Monday, August 13, 2012

Part 2 of Making Sense of the Stacks: 800s

800s: Literature, or Belles-Lettres

William Shakespeare 1609
Trivia: Shakespeare is one of the few writers to have his own Dewey Decimal number, all to himself:  822.23.

Dewey arranged literature by country (of writer, not the story), beginning with the United States, then Britain and Old English (hence Shakespeare's classification), followed by Germany, then Romance Languages (French, mostly), then Italian, Spanish, Latin, Greek, and finally everything else.  Thus, Don Quixote in English-translation or en Español, might be in the 860s instead of FIC for fiction.  Homer's Odyssey is 883 because it was Greek.  If you are interested in critiques, adaptations, or analysis of a classic, they should be sitting next to the book itself in the 800s; however, at Ruidoso Public Library, many of the classics are in FIC (for fiction) by author's last name, so you may have to check two different places.  We have the Cliff Notes for many titles, as well as some short audio CDs on why people enjoyed certain classics.  If you have even less time, 60 Second Recap may offer some humor to inspire you.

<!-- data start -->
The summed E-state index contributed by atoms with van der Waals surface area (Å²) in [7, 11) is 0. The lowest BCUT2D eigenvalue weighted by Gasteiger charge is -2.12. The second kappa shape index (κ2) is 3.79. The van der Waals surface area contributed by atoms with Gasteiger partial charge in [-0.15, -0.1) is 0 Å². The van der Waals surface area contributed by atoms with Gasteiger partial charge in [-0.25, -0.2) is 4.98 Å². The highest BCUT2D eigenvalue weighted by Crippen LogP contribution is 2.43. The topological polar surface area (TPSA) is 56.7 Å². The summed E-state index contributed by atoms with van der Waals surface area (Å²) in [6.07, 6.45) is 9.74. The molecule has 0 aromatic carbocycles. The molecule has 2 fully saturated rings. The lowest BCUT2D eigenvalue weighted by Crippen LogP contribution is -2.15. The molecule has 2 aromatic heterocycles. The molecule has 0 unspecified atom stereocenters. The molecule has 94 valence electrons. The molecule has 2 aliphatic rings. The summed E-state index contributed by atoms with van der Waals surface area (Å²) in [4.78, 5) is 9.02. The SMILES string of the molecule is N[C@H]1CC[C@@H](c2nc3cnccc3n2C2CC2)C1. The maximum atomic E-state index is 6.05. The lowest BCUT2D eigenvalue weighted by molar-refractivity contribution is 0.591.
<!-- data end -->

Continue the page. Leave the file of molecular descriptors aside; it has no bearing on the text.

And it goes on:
The Muse of Poesie by Konstantin Makovsky
Makovsky's Muse of Poesie
Writing guides, for citations, letters, or speeches, are before 810.  Anthologies of poems, essays, or plays follow.  The 810s are full of humurous books, too, such as Dave Barry or Will Rogers.  Also, this is where to look for an anecdote or quote for your speech, notes to write in a condolence card, or toasts to give at any occasion.

This may not confuse you, but it caught me: Languages are 400s, so you may read English translations or find original texts in the 800s for Literature, if you need a dictionary or to learn the language's grammar, check my upcoming post on the 400s.

I'd love to hear any stories or questions you have about looking for something at the library, either in the comments below or by email at jennferstubbs at ruidoso dash nm dot gov.

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